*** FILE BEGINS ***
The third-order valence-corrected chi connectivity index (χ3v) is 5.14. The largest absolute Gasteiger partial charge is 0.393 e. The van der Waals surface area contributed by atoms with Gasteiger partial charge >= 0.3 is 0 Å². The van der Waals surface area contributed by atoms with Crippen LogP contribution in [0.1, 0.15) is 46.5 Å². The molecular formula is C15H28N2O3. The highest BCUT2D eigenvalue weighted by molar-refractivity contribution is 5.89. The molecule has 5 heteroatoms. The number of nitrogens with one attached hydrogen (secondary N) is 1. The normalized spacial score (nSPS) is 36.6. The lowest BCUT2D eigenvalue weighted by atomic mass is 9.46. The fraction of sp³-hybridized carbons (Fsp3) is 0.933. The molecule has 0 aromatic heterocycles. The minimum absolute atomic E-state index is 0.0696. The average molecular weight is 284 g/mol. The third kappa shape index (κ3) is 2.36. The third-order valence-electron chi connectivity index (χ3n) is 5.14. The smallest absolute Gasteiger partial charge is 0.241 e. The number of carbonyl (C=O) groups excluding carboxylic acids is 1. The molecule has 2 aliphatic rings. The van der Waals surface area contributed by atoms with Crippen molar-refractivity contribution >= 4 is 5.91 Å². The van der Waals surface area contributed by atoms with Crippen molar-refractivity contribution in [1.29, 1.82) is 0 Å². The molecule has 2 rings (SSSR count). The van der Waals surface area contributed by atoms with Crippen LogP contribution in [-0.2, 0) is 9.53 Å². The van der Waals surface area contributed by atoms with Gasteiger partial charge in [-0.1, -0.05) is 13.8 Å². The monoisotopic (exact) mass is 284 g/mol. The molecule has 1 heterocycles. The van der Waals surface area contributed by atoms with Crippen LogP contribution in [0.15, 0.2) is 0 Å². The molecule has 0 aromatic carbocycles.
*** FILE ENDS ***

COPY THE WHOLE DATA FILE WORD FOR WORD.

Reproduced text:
The third-order valence-corrected chi connectivity index (χ3v) is 5.14. The largest absolute Gasteiger partial charge is 0.393 e. The van der Waals surface area contributed by atoms with Gasteiger partial charge >= 0.3 is 0 Å². The van der Waals surface area contributed by atoms with Crippen LogP contribution in [0.1, 0.15) is 46.5 Å². The molecular formula is C15H28N2O3. The highest BCUT2D eigenvalue weighted by molar-refractivity contribution is 5.89. The molecule has 5 heteroatoms. The number of nitrogens with one attached hydrogen (secondary N) is 1. The normalized spacial score (nSPS) is 36.6. The lowest BCUT2D eigenvalue weighted by atomic mass is 9.46. The fraction of sp³-hybridized carbons (Fsp3) is 0.933. The molecule has 0 aromatic heterocycles. The minimum absolute atomic E-state index is 0.0696. The average molecular weight is 284 g/mol. The third kappa shape index (κ3) is 2.36. The third-order valence-electron chi connectivity index (χ3n) is 5.14. The smallest absolute Gasteiger partial charge is 0.241 e. The number of carbonyl (C=O) groups excluding carboxylic acids is 1. The molecule has 2 aliphatic rings. The van der Waals surface area contributed by atoms with Crippen molar-refractivity contribution >= 4 is 5.91 Å². The van der Waals surface area contributed by atoms with Crippen molar-refractivity contribution in [1.29, 1.82) is 0 Å². The molecule has 2 rings (SSSR count). The van der Waals surface area contributed by atoms with Crippen LogP contribution in [-0.2, 0) is 9.53 Å². The van der Waals surface area contributed by atoms with Gasteiger partial charge in [-0.1, -0.05) is 13.8 Å². The monoisotopic (exact) mass is 284 g/mol. The molecule has 1 heterocycles. The van der Waals surface area contributed by atoms with Crippen LogP contribution in [0.15, 0.2) is 0 Å². The molecule has 0 aromatic carbocycles.